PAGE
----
I have known of Fanny Eaton for some years, having pondered on the black Victorian lady who appears in many well known and highly regarded Pre-Raphaelite works of art.
Other than the paintings and drawings that she modelled for, I’ve had difficulty finding any detailed information about her until very recently.
Fanny Eaton was always high on my list of muses to make, with her connection to the Pre-Raphaelites and her unusual, ethereal beauty, captured in many paintings and drawings; though her interesting life story makes her even more evocative and worthy of note.
During her short career as model, ( between 1859 – 1867) Fanny Eaton sat for several prominent Pre-Raphaelite artists and their circle, including: Rossetti, Millais, Frederick Sandys, Rebecca and Simeon Solomon, Joanna Boyce and Albert Moore. Her public debut was in Simeon Solomon’s “The Mother of Moses” which was exhibited at the Royal Academy in 1860.
Fanny Eaton’s face can be seen in a number of oil paintings and preparatory drawings, yet her importance as a Pre-Raphaelite model has often been overlooked or forgotten.
It is evident and obvious that she made an impact on the artists by the body of work that she features in.
In August 1865 Rossetti wrote to Ford Madox-Brown and described Fanny Eaton as having ‘‘a very fine head and figure and a good deal of Janey about her”. This was a significant achievement considering the era most infamous for its rigid beauty standards and intense racial prejudices. Interesting too, that Rossetti equated Fanny’s beauty with Jane Morris’, his muse and lover.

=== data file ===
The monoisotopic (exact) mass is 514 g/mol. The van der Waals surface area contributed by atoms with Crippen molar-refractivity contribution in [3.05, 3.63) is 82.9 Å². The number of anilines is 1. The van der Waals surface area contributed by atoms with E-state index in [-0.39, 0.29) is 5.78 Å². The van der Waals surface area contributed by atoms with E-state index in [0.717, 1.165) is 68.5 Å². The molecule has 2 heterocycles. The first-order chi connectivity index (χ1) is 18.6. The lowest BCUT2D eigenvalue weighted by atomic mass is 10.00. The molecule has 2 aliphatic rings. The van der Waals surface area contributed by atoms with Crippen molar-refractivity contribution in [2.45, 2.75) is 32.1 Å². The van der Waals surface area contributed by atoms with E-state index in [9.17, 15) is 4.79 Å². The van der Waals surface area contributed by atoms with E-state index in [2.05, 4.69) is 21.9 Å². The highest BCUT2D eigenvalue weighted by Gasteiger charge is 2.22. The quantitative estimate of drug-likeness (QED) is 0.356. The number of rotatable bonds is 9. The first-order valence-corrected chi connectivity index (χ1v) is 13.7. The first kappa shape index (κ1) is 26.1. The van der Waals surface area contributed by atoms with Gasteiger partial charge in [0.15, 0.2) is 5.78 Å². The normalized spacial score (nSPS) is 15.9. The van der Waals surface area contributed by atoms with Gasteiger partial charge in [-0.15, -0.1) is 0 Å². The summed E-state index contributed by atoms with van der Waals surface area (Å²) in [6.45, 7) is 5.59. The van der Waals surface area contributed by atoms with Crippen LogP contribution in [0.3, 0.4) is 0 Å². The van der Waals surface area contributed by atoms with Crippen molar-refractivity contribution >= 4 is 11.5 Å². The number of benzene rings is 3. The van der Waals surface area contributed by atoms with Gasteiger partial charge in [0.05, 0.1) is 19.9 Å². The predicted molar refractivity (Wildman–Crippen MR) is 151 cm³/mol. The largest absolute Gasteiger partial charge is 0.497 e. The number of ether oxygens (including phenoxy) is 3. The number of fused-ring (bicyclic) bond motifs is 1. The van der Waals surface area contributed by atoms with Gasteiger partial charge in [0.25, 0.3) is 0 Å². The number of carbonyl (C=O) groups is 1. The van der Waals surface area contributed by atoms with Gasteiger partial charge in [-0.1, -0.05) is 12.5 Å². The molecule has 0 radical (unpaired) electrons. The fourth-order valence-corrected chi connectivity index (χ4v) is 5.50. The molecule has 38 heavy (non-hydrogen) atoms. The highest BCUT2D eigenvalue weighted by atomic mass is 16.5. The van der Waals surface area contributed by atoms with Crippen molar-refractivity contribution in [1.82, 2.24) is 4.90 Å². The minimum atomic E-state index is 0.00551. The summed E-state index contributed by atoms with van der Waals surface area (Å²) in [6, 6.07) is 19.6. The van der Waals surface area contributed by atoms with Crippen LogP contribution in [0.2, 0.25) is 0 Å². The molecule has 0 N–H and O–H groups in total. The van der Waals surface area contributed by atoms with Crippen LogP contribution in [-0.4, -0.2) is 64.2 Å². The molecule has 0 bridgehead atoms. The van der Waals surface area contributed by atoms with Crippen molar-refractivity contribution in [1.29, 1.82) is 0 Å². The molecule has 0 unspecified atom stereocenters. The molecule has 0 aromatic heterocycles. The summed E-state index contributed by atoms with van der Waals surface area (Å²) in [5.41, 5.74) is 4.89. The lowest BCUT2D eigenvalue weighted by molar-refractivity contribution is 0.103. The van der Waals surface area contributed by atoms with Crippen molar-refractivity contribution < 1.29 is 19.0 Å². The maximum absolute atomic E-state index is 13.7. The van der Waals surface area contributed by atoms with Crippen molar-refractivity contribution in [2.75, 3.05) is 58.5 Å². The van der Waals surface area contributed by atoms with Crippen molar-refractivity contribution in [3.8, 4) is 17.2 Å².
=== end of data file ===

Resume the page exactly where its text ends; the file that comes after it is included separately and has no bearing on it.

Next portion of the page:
Exquisitely executed drawings of Fanny by Simeon Solomon and Dante Gabriel Rossetti.
Fanny Eaton’s story
Fanny Eaton was born Fanny Antwistle in June 1835, in St Andrews, Jamaica.
Her mother was Matilda Foster, a woman of African descent, who may have been born into slavery. No father was named on Fanny’s birth records, suggesting that she could have been illegitimate ( it is suspected, a white slave owner fathered her). From 1600s Jamaica was one of Britain’s most important sugar producing colonies, resulting in a significantly high number of slaves from Africa. By 1800 nine out of ten people on the island were enslaved.
Fanny and her mother Matilda made their way to England sometime in the 1840s. At sixteen she was living in London, with her mother, working as a domestic servant, while her Mother worked as a laundress in St Pancras.
Aged twenty-two in 1857 Fanny married James Eaton, 25 a horse cab owner and driver from Shoreditch. They eventually had ten children together, six girls and four boys.
Fanny Eaton’s career as a model was short but intense, lasting for around ten years. She started modelling in her twenties working as a regular portrait model at the Royal Academy, which is potentially where she caught the attention of several of the renowned painters she sat for.
She modelled out of necessity to supplement her earnings, when her employment as a charwoman was not enough to sustain her family of then, seven children.